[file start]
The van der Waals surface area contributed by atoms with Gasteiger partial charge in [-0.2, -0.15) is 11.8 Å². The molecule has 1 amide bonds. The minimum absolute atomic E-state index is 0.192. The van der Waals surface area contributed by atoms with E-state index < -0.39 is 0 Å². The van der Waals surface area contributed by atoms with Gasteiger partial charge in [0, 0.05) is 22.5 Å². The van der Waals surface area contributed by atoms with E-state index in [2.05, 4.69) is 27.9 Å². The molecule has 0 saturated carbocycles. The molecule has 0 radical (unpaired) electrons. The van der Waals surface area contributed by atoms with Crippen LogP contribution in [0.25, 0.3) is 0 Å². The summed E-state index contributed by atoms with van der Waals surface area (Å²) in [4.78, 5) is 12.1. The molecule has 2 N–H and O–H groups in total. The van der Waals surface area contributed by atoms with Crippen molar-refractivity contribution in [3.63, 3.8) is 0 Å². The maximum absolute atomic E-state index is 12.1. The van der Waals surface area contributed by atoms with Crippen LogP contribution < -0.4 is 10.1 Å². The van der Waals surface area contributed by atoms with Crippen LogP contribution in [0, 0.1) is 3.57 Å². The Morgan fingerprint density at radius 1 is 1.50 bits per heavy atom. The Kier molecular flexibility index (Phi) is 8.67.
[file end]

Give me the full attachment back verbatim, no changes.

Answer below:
The van der Waals surface area contributed by atoms with Gasteiger partial charge in [-0.2, -0.15) is 11.8 Å². The molecule has 1 amide bonds. The minimum absolute atomic E-state index is 0.192. The van der Waals surface area contributed by atoms with E-state index < -0.39 is 0 Å². The van der Waals surface area contributed by atoms with Gasteiger partial charge in [0, 0.05) is 22.5 Å². The van der Waals surface area contributed by atoms with E-state index in [2.05, 4.69) is 27.9 Å². The molecule has 0 saturated carbocycles. The molecule has 0 radical (unpaired) electrons. The van der Waals surface area contributed by atoms with Crippen LogP contribution in [0.25, 0.3) is 0 Å². The summed E-state index contributed by atoms with van der Waals surface area (Å²) in [4.78, 5) is 12.1. The molecule has 2 N–H and O–H groups in total. The van der Waals surface area contributed by atoms with Crippen molar-refractivity contribution in [3.63, 3.8) is 0 Å². The maximum absolute atomic E-state index is 12.1. The van der Waals surface area contributed by atoms with Crippen LogP contribution < -0.4 is 10.1 Å². The van der Waals surface area contributed by atoms with Crippen LogP contribution in [0, 0.1) is 3.57 Å². The Morgan fingerprint density at radius 1 is 1.50 bits per heavy atom. The Kier molecular flexibility index (Phi) is 8.67.